Saturday was Suit Day. Mind, I am not a suit and tie person -- I don't pull the things out often at all. So this day was truly exceptional: my little suitcase was full, because I needed my suit for the morning, and the tux for the evening.
In the morning, we were down in Hartford for tpau's bat mitzvah. This was really pretty fascinating, I have to say. I've been to a fair number of bar/bat mitzvahs before, but I think they were all in Reform temples, with a lot of English. This was a good deal more conservative, and *very* Hebrew-heavy, with just a bit of leavening of English, and instructions from the Rabbi to now flip to page 306. (Those of us who didn't know the liturgy were page-flipping frantically as it bounced around.)
Of course, I don't actually read Hebrew aside from scattered words, but I treated it as I always do, as a fun exercise in on-the-fly decryption. I know just enough of the alphabet to be able to kind of keep up, synchronizing on the frequent "adonai"s and "asher"s that were common enough for me to use them as keyframes when I got lost. None of which helps my reading comprehension much, but bit by bit over the years I'm beginning to internalize the letter-to-sound correlations, which is the very first step in literacy.
I was impressed by the congregation. The synagogue was quite large, and by the time we got into the main body of the morning it was respectably full. (The mitzvah service had 13 people in the class, so it started earlier than usual since it would necessarily run long.) For non-high-holy-days, it was quite a turnout, and a large fraction of the people there seemed very into it -- the bits that were read by the congregation were loud, with many people following smoothly along in the (bloody fast) Hebrew. And despite the *enormous* reception hall -- big enough for a Coronation -- it was totally mobbed when we broke for breakfast. It's clearly one of those good congregations that has successfully engaged the community and really drawn people in.
Following that, it was north to the evening's Eastern Star function. (With a brief detour into a lovely little local book sale along the way.) The OES thing turned out to be in an un-air-conditioned hall, which was bad news: we were still in the leading edge of Tropical Thingy Hanna, and to call the air "swampy" would be to insult the Everglades. Fortunately, someone was on the ball, and we found a little folding fan at each seat for dinner: without that, I'm sure someone would have gone down from the heat. Even with it, packing 140 into a medium-sized lodge room was a bit dicey; the Powers That Be chose to put sanity ahead of protocol, opened the doors (which are usually all closed during rituals), and encouraged the guys to remove their tux jackets. So nobody died, and the heat encouraged everyone to go a little quicker than usual, so we got through in only about 2.5 hours. (Which for a big Eastern Star shindig is pretty fast.)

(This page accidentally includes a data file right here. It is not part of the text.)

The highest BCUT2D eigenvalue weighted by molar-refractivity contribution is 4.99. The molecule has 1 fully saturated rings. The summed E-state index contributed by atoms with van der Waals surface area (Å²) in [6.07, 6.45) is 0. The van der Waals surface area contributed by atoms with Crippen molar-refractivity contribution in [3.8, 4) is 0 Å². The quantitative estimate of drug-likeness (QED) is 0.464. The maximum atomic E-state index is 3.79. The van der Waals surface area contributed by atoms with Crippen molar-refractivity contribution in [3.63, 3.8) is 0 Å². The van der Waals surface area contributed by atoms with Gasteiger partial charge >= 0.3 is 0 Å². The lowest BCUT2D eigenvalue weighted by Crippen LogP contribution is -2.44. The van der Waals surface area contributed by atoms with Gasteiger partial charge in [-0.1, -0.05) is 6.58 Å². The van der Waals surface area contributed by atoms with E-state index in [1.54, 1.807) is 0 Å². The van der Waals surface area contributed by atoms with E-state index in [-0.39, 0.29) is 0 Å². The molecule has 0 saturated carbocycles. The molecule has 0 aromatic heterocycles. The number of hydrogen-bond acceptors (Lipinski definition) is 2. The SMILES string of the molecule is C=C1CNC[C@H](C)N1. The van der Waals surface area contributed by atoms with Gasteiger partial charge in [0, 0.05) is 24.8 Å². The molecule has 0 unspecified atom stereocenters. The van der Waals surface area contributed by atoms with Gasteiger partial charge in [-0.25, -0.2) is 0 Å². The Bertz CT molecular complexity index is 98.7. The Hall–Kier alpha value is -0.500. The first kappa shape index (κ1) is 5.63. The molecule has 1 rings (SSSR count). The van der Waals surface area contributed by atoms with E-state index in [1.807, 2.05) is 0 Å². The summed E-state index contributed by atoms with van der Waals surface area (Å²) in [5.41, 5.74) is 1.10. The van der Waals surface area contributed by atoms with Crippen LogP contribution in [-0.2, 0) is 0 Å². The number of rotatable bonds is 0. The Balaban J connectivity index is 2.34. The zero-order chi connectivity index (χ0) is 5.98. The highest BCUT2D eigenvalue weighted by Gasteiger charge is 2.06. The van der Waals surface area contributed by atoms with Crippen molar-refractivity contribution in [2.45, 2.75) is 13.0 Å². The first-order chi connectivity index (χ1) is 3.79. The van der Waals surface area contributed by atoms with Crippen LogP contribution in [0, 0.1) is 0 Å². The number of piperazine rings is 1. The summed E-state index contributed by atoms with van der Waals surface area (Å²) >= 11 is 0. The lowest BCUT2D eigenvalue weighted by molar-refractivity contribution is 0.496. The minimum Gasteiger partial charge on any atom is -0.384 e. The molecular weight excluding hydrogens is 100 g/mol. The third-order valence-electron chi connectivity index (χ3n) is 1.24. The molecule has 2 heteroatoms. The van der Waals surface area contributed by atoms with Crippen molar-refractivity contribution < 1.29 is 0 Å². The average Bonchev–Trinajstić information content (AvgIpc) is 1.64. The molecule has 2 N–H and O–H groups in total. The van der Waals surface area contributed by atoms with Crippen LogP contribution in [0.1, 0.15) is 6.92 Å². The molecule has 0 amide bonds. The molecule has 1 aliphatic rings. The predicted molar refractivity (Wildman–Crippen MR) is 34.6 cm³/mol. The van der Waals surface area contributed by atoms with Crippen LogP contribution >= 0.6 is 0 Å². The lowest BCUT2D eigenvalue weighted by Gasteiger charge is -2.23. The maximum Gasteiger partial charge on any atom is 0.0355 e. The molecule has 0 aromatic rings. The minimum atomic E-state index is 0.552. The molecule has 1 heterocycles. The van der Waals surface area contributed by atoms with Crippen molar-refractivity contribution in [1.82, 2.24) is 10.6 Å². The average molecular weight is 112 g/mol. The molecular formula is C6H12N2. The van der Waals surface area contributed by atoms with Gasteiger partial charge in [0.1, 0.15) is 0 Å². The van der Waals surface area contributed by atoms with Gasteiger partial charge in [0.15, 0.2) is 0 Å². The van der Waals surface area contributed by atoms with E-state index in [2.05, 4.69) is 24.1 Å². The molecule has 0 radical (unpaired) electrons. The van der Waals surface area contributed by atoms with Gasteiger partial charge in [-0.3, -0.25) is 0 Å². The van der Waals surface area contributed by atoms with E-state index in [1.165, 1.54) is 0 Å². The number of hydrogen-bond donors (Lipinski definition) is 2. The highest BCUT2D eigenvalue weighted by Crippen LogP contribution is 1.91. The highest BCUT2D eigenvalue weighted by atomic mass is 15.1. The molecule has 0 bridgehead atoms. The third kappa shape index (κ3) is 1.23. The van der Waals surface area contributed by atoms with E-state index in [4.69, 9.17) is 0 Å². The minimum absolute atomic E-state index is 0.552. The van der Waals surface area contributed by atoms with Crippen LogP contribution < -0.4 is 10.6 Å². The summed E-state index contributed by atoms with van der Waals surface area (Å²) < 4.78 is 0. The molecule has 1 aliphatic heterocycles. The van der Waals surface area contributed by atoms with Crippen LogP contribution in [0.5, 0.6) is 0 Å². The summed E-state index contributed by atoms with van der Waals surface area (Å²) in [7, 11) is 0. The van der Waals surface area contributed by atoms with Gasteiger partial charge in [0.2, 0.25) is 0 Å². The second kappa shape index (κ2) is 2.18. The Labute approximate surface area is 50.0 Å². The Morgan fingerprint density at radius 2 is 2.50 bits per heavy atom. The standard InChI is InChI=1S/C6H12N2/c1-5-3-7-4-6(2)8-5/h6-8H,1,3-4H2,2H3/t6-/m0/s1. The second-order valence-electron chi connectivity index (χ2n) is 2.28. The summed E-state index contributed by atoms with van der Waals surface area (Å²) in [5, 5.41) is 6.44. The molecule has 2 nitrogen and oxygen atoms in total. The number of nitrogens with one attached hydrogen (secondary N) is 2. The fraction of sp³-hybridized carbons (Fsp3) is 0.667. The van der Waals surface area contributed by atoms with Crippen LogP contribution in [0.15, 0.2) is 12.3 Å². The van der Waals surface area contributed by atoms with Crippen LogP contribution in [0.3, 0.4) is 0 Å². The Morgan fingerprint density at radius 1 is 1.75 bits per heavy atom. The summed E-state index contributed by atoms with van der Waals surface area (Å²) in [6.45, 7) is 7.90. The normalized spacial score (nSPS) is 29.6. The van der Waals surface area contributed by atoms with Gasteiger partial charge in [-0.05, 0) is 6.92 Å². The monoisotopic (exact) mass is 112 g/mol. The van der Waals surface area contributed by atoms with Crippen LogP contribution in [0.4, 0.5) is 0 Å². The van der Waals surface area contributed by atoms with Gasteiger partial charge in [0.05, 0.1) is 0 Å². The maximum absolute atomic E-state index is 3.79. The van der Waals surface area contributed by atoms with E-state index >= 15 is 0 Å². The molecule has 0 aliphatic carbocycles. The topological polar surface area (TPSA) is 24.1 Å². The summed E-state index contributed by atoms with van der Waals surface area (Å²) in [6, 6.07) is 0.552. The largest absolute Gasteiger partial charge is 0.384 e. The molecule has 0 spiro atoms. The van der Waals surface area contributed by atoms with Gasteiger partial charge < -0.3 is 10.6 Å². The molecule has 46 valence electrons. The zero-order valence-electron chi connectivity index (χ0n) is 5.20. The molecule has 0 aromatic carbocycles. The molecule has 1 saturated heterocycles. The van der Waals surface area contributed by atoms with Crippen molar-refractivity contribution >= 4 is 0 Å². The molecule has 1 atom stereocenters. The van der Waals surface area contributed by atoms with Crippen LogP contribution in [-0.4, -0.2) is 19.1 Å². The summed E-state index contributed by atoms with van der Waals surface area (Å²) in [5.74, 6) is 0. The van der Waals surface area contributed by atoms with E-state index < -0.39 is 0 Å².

The drive home was entertaining. I've driven through heavier rain, but never for two hours like that. It was a lot like driving through medium-grade snow: not terrifying, but requiring very close attention every step of the way. Fortunately, while the rain was intense, the wind wasn't bad, so the car was pretty stable.
The highlight of Monday (that's the "plus one") was the Tufts Activity Fair. I went over in garb to help the Science Fiction Society, which is trying to get a borough back off the ground there. I helped attract attention, and answered the more in-depth questions about the SCA when they came up. (In general, I'm trying to step back from being the front-line person at activity fairs, in favor of having the people without grey hair do so instead.)
This was a blast -- one of those reminders of why I enjoy activity fairs so much. Unlike last year (when they had to put the club president into a Darth Vader mask and go shake people down until they signed up), this time we got a pile of sign-ups just from being there. We were the official Geek Table: besides the SFS/SCA, we were sharing the table with the Strategic Gaming Society, and also had a sign-up sheet for the nascent Anime Club. (Towards the end of the day, the girls who are forming the Anime Club came by in their matching Anime School Girl outfits and did a performance of the main-title dance from the anime they were dressed as -- a fine perk for those of us working the table.) So basically, all geeks gravitated straight to our table, and signed lots of sheets.
I have to say, I'm really liking this group: they remind me a lot of Fenmere back in my day. When we didn't have freshmen to talk to, I got to talk to them about the various geekly pursuits in the area, including Arisia, Intercon, the Marathon, and so on. They're the kind of folks who get into all this stuff, but haven't had the contacts in the geek community to *find* all of it. So I'm helping them connect with it, and generally discover a bit more of what's available off-campus. I'm hoping we see more of them...